Kayaks and Kayaking
Kayaks are lightweight canoes originally used for hunting and fishing by the Inuit peoples of the northern coasts of North America. Today, many people use kayaks recreationally for white-water sports and for touring wilderness areas that are extremely wild (46) .
Most kayaks are made of rubberized cloth, molded plastic, or fiberglass. It is (47) covered except for the opening in which the paddler or paddlers sit. (48) The two principal types of kayaks are; (49) the easily maneuverable white-water kayak and the largest (50) sea kayak.
 Kayaking in white water the tumultuous rapids of swift-moving rivers (51) appeals to people seeking adventure and excitement.
 Designed to maneuver through rapids and around treacherous rocks, many white-water kayaks are only six to nine feet long.
 Because the center of gravity of the paddler rides low in the water, kayaks are stable boats not easily capsized.
 White-water kayakers are, at last, (52) advised to wear helmets and flotation vests to prevent injury.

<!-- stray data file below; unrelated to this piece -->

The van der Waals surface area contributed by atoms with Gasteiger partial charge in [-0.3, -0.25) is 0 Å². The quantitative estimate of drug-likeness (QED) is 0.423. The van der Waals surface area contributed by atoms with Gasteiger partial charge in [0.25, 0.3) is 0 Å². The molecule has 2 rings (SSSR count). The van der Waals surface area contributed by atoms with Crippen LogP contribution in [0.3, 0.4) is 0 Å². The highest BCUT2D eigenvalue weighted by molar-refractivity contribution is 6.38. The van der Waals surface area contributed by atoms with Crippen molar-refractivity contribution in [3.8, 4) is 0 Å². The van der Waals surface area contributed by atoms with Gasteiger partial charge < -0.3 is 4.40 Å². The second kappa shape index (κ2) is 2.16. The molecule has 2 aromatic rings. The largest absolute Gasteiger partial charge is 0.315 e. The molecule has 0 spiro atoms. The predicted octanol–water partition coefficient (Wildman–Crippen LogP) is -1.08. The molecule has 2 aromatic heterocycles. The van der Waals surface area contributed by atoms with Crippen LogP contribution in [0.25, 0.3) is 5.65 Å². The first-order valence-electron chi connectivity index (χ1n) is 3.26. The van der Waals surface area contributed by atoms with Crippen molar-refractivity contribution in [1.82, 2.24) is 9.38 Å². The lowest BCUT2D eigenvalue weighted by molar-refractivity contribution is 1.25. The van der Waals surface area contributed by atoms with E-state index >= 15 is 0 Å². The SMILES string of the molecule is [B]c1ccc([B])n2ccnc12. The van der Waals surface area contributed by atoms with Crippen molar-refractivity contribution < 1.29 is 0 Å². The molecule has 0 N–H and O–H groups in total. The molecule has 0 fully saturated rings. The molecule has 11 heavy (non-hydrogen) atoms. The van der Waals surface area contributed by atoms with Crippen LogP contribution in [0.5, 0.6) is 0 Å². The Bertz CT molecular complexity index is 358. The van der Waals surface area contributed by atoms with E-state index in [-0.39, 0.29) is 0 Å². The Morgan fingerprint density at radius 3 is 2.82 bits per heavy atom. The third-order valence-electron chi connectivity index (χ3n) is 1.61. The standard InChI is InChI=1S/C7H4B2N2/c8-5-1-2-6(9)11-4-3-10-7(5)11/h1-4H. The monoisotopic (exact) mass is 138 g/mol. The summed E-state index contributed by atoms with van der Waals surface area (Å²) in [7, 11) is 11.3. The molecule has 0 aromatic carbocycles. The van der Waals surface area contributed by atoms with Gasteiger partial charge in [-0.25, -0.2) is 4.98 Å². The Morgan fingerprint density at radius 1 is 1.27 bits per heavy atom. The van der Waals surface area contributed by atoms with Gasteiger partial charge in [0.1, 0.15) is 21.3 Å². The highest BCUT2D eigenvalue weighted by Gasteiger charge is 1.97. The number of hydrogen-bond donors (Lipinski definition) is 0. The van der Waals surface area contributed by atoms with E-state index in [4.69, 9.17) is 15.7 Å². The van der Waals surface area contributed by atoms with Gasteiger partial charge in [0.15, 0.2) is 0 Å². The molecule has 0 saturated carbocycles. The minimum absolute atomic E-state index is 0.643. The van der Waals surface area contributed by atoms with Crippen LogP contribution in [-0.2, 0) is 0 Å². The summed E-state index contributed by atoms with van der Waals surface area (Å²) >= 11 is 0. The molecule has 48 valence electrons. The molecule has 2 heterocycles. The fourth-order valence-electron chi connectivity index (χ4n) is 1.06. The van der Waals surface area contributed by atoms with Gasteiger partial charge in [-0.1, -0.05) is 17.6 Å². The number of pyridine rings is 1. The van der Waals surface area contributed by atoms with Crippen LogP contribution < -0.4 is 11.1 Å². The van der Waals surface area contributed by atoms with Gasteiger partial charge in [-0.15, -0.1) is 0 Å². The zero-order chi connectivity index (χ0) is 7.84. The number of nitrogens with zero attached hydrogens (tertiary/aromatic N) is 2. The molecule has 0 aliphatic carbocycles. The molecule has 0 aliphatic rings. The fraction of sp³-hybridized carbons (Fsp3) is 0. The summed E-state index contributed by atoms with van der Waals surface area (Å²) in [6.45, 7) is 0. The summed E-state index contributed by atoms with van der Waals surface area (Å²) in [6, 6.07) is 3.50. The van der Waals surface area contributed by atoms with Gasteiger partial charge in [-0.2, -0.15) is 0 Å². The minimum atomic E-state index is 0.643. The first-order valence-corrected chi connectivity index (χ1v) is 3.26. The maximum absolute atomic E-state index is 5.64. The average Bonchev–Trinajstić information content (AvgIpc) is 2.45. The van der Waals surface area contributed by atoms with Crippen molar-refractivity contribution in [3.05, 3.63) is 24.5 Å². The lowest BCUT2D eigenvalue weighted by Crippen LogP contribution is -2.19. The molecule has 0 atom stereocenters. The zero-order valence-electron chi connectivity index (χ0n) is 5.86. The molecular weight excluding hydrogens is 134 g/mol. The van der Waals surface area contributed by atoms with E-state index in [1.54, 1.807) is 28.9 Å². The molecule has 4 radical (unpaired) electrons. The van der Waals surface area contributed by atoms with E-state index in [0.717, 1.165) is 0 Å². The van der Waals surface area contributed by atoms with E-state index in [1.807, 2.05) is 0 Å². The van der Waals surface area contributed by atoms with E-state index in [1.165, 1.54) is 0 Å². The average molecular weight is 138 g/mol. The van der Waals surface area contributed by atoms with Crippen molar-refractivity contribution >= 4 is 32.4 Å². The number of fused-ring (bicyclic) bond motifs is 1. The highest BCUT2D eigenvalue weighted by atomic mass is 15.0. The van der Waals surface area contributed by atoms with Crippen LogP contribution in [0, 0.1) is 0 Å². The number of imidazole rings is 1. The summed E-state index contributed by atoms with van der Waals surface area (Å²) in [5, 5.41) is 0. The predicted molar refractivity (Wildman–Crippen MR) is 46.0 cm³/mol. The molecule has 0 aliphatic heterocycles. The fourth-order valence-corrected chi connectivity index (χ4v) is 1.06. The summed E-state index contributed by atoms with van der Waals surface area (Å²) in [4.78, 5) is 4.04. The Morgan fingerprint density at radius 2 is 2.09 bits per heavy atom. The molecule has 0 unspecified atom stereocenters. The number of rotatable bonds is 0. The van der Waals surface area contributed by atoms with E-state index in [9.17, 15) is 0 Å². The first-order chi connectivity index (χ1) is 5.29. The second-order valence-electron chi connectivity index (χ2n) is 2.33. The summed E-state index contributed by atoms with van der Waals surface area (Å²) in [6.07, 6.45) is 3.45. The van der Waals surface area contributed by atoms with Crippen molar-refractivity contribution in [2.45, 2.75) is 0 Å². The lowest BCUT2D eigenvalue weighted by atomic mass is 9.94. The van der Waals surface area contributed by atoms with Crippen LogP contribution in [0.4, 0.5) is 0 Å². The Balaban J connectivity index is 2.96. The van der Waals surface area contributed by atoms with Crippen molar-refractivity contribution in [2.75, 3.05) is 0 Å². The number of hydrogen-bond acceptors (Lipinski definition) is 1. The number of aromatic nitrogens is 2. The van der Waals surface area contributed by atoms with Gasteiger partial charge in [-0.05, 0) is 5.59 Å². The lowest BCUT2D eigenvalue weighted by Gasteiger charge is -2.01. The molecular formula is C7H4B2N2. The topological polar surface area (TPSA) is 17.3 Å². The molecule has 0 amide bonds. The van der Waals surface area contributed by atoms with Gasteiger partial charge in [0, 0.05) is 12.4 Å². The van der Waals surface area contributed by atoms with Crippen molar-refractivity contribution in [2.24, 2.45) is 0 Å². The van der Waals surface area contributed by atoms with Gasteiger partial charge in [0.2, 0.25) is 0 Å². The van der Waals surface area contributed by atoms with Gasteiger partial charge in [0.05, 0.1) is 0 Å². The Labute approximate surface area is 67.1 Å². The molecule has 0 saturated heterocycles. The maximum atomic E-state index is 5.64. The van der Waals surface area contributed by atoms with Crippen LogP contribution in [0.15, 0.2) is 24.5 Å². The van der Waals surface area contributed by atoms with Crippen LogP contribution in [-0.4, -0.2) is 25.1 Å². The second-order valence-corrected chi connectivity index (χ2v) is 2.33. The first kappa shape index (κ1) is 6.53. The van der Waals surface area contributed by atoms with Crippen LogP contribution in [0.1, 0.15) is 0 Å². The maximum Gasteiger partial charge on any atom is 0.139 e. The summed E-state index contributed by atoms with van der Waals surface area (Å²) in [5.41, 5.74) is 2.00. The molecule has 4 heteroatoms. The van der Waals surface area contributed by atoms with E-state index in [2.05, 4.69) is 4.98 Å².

The longer sea kayaks are designed for distance and speed rather than maneuverability.  Some models have two or three seats.
 Sea or coastal kayaking offers easy access to wetlands, marshes, and wildlife habitats along shores.
 Kayaks can float in less than a foot of water, so (53) a nature watcher (54) can quietly paddle through shallows frequented by shorebirds and other wildlife (55).
Equipment for both types of kayaks are (56) similar, and fairly simple. Kayakers use a short, double-bladed paddle, an elasticized sprayskirt fits snugly around the waist of the seated paddler (57) to keep water out of the boat. In fact, a kayak can roll over and be brought back upright without taking on water.
A. NO CHANGE
B. water; the tumultuous rapids of swift-moving rivers,
C. water, the tumultuous rapids of swift-moving
D. water the tumultuous rapids of swift-moving